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countries, it would have rendered the name of the donor immortal, and added to the real interests of society.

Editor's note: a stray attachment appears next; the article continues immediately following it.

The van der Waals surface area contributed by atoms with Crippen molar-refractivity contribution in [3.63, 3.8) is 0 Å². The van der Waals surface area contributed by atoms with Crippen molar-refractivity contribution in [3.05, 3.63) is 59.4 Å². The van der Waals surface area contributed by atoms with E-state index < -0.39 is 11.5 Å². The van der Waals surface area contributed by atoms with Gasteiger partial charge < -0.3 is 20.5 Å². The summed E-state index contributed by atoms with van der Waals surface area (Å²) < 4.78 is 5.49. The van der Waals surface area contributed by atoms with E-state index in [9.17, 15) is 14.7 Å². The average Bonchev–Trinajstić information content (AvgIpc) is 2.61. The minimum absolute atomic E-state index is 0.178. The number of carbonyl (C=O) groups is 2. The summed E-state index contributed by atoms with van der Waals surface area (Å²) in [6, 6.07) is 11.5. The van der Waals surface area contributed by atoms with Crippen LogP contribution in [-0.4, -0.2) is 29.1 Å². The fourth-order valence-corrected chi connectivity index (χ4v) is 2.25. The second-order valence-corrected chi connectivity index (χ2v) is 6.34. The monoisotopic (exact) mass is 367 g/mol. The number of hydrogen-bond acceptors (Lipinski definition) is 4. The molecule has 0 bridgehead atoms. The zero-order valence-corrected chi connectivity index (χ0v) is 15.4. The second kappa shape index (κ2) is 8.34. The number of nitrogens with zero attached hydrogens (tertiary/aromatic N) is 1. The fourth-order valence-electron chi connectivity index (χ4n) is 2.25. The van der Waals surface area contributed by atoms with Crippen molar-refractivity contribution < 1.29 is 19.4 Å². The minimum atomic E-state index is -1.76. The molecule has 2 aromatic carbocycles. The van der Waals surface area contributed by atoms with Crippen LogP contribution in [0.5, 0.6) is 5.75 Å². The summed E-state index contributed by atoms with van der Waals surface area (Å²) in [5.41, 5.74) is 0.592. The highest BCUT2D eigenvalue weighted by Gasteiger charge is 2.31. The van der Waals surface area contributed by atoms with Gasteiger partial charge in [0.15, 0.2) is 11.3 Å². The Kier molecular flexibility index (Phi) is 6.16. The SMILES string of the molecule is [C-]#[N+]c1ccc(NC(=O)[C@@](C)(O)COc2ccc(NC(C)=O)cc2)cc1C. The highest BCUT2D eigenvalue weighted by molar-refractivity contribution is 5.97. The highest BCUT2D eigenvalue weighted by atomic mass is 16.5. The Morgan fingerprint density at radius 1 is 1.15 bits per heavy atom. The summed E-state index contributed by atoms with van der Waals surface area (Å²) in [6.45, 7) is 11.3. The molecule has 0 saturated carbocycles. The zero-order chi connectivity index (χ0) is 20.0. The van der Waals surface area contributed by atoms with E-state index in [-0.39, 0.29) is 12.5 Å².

Yet it ought to be observed, that, of late, learning has been patronized here by a prince, who, in the humblest station, would have been the first of mankind. The society established by the king of Prussia, at Berlin, is one of. the finest literary institutions that any age or nation has produced. This academy comprehends all the sciences under four different classes; and although the object of each is different, and admits of being separately treated, yet these classes mutually influence the progress of each other, and concur in the same general design. Experimental philosophy, mathematics, metaphysics, and polite literature, are here carried on together. The members are not collected from among the students of some obscure seminary, or the wits of a metropolis, but chosen from all the literati of Europe, supported by the bounty, and ornamented by the productions of their royal founder. We can easily discern, how much such an institution excels any other now subsisting. One fundamental error among societies of this kind, is their addicting themselves to one branch of science, or some particular part of polite learning. Thus, in Germany, there are no where so many establishments of this nature; but as they generally profess the promotion of natural or medical knowledge, he who reads their Acta will only find an obscure farago of experiment, most frequently terminated by no resulting phenomena. To make experiments, is, I own, the only way to promote natural knowledge; but to treasure up every unsuccessful inquiry into nature, or to communicate every experiment without conclusion, is not to promote science, but oppress it. Had the members of these societies enlarged their plans, and taken in art as well as science, one part of